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Original poster
Apr 12, 2001
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With iOS 18, iPadOS 18, and macOS Sequoia, Apple has replaced the Private Wi-Fi Address option for Wi-Fi networks with a new Rotate Wi-Fi Address option that's aimed at better minimizing tracking.

rotate-wifi-address-ios-18.jpg

Available when accessing the settings of any Wi-Fi network, Apple says the opt-in Rotate Wi-Fi Address feature changes your Wi-Fi address at random times.
A rotating Wi-Fi address helps reduce tracking by changing your Wi-Fi address at various times. Tracking can happen when your address always appears the same to other devices and people using the same network as you.
The prior Private Wi-Fi Address setting assigned a different MAC address to a device for each Wi-Fi network it connected to.

Rotate Wi-Fi Address, like Private Wi-Fi Address, is separate from the additional Limit IP Address Tracking option that can be turned on for Mail and Safari.

Article Link: iOS 18 and macOS Sequoia Add 'Rotate Wi-Fi Address' Option to Cut Down on Tracking
 

jimsong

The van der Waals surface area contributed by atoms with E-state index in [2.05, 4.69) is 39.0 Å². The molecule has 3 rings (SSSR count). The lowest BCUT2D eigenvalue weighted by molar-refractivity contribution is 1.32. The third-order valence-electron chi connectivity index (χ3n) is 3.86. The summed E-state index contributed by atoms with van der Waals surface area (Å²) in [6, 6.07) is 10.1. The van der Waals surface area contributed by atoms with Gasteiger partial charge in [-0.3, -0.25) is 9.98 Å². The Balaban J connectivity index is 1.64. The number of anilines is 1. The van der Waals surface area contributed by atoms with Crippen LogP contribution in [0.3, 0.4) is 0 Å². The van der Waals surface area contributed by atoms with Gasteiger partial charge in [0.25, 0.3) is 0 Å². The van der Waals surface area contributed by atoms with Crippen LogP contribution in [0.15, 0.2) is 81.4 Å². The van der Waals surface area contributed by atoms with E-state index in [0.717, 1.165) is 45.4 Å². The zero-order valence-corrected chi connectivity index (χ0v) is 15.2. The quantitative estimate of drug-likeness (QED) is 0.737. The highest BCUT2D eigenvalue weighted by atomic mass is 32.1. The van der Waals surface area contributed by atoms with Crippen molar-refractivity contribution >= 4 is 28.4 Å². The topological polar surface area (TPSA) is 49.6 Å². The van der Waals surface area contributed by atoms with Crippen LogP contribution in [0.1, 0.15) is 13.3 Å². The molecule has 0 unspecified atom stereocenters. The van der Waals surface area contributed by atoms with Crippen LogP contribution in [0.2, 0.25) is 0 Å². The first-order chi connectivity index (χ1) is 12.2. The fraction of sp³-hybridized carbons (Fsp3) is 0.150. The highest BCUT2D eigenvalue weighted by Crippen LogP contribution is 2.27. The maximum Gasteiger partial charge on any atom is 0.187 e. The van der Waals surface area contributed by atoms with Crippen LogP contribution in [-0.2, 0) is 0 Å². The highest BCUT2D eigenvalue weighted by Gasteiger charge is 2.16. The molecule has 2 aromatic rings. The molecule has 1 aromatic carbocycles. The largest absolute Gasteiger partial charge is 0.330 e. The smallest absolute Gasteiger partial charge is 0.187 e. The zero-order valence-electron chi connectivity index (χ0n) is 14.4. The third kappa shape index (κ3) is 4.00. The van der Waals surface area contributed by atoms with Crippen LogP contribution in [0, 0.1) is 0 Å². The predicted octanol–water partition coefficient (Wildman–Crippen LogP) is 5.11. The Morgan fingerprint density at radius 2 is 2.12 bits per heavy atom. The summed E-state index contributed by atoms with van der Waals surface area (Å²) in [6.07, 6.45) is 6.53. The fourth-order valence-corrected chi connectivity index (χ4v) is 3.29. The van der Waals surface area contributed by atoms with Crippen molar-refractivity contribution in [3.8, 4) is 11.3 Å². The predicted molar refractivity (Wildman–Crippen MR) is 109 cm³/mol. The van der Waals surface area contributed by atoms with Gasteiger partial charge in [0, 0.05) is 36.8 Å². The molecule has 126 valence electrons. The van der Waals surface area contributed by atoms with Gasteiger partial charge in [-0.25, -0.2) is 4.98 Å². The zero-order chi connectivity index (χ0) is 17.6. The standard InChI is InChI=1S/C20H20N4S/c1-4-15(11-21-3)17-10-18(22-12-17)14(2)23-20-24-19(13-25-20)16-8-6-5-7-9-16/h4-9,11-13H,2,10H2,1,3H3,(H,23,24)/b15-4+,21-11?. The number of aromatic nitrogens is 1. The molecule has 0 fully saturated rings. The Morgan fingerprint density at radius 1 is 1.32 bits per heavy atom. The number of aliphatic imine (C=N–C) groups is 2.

macrumors member
Feb 19, 2010
40
63
This is great for being on a public network but it makes identifying which devices are connected to my home network much more challenging. It would be nice if you could specify private networks where this rotation would not happen.

EDIT: never mind, it looks like this is configurable on a per-network basis, which would be great news!
 

dcjames

macrumors newbie
Nov 19, 2009
7
44
Users will really need to be careful when using this feature on metered/temporary access networks where one purchases wifi access per-device (I have been on ferries around Greece that do this). If a user enables this feature for such a network, and iOS changes the MAC Address seen by the network during the middle of the session, the device will no longer be recognized and the user would have to re-purchase access every time the MAC is rotated.
 

Apleeseed84

macrumors 6502a
Oct 22, 2020
767
543